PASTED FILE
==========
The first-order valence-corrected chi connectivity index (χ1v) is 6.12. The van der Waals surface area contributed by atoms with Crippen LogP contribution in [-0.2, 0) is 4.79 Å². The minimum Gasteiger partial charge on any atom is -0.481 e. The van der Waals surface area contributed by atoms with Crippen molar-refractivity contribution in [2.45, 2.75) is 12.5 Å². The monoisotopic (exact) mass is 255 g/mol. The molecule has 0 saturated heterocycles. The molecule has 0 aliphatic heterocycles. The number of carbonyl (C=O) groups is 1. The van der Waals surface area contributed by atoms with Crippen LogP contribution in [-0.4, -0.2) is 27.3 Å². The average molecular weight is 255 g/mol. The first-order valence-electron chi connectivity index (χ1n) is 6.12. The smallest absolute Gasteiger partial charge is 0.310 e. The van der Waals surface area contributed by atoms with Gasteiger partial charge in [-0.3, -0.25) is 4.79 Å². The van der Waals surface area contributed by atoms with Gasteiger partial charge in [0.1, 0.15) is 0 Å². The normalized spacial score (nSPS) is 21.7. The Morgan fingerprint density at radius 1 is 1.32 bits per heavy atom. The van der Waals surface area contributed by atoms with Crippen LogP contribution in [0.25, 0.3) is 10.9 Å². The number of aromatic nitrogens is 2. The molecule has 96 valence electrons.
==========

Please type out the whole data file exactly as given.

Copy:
The first-order valence-corrected chi connectivity index (χ1v) is 6.12. The van der Waals surface area contributed by atoms with Crippen LogP contribution in [-0.2, 0) is 4.79 Å². The minimum Gasteiger partial charge on any atom is -0.481 e. The van der Waals surface area contributed by atoms with Crippen molar-refractivity contribution in [2.45, 2.75) is 12.5 Å². The monoisotopic (exact) mass is 255 g/mol. The molecule has 0 saturated heterocycles. The molecule has 0 aliphatic heterocycles. The number of carbonyl (C=O) groups is 1. The van der Waals surface area contributed by atoms with Crippen LogP contribution in [-0.4, -0.2) is 27.3 Å². The average molecular weight is 255 g/mol. The first-order valence-electron chi connectivity index (χ1n) is 6.12. The smallest absolute Gasteiger partial charge is 0.310 e. The van der Waals surface area contributed by atoms with Gasteiger partial charge in [-0.3, -0.25) is 4.79 Å². The van der Waals surface area contributed by atoms with Gasteiger partial charge in [0.1, 0.15) is 0 Å². The normalized spacial score (nSPS) is 21.7. The Morgan fingerprint density at radius 1 is 1.32 bits per heavy atom. The van der Waals surface area contributed by atoms with Crippen LogP contribution in [0.25, 0.3) is 10.9 Å². The number of aromatic nitrogens is 2. The molecule has 96 valence electrons.